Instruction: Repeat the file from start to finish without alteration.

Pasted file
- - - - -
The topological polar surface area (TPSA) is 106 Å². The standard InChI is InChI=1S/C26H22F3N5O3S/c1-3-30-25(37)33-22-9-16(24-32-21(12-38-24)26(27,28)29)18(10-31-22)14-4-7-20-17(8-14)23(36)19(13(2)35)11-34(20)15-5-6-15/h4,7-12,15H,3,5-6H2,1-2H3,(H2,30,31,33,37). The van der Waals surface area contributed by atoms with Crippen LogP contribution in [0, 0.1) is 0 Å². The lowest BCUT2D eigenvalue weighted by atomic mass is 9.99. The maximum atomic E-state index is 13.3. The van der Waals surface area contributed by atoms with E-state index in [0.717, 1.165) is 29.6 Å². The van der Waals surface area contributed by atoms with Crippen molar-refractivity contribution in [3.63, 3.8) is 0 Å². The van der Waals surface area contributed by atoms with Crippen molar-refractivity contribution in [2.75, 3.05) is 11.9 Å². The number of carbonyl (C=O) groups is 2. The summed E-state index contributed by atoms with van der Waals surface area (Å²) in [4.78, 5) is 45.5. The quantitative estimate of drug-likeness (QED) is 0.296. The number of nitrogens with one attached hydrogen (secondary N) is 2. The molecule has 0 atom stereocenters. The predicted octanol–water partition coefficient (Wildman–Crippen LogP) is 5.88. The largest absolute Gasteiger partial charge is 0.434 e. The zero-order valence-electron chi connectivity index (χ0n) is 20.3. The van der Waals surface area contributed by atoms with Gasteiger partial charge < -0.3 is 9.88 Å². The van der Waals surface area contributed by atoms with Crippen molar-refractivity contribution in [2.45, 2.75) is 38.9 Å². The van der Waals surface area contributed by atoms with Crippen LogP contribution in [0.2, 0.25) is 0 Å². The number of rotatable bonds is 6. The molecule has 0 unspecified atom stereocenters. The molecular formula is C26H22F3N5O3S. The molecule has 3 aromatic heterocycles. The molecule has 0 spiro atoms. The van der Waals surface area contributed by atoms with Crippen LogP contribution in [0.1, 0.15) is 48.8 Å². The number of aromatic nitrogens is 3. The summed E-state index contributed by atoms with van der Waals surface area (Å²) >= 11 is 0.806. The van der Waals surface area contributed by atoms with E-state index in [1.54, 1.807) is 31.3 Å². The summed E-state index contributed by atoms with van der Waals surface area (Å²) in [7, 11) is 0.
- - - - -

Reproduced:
The topological polar surface area (TPSA) is 106 Å². The standard InChI is InChI=1S/C26H22F3N5O3S/c1-3-30-25(37)33-22-9-16(24-32-21(12-38-24)26(27,28)29)18(10-31-22)14-4-7-20-17(8-14)23(36)19(13(2)35)11-34(20)15-5-6-15/h4,7-12,15H,3,5-6H2,1-2H3,(H2,30,31,33,37). The van der Waals surface area contributed by atoms with Crippen LogP contribution in [0, 0.1) is 0 Å². The lowest BCUT2D eigenvalue weighted by atomic mass is 9.99. The maximum atomic E-state index is 13.3. The van der Waals surface area contributed by atoms with E-state index in [0.717, 1.165) is 29.6 Å². The van der Waals surface area contributed by atoms with Crippen molar-refractivity contribution in [3.63, 3.8) is 0 Å². The van der Waals surface area contributed by atoms with Crippen molar-refractivity contribution in [2.75, 3.05) is 11.9 Å². The number of carbonyl (C=O) groups is 2. The summed E-state index contributed by atoms with van der Waals surface area (Å²) in [4.78, 5) is 45.5. The quantitative estimate of drug-likeness (QED) is 0.296. The number of nitrogens with one attached hydrogen (secondary N) is 2. The molecule has 0 atom stereocenters. The predicted octanol–water partition coefficient (Wildman–Crippen LogP) is 5.88. The largest absolute Gasteiger partial charge is 0.434 e. The zero-order valence-electron chi connectivity index (χ0n) is 20.3. The van der Waals surface area contributed by atoms with Gasteiger partial charge < -0.3 is 9.88 Å². The van der Waals surface area contributed by atoms with Crippen molar-refractivity contribution in [2.45, 2.75) is 38.9 Å². The van der Waals surface area contributed by atoms with Crippen LogP contribution in [0.2, 0.25) is 0 Å². The number of rotatable bonds is 6. The molecule has 0 unspecified atom stereocenters. The molecular formula is C26H22F3N5O3S. The molecule has 3 aromatic heterocycles. The molecule has 0 spiro atoms. The van der Waals surface area contributed by atoms with Crippen LogP contribution in [0.1, 0.15) is 48.8 Å². The number of aromatic nitrogens is 3. The summed E-state index contributed by atoms with van der Waals surface area (Å²) >= 11 is 0.806. The van der Waals surface area contributed by atoms with E-state index in [1.54, 1.807) is 31.3 Å². The summed E-state index contributed by atoms with van der Waals surface area (Å²) in [7, 11) is 0.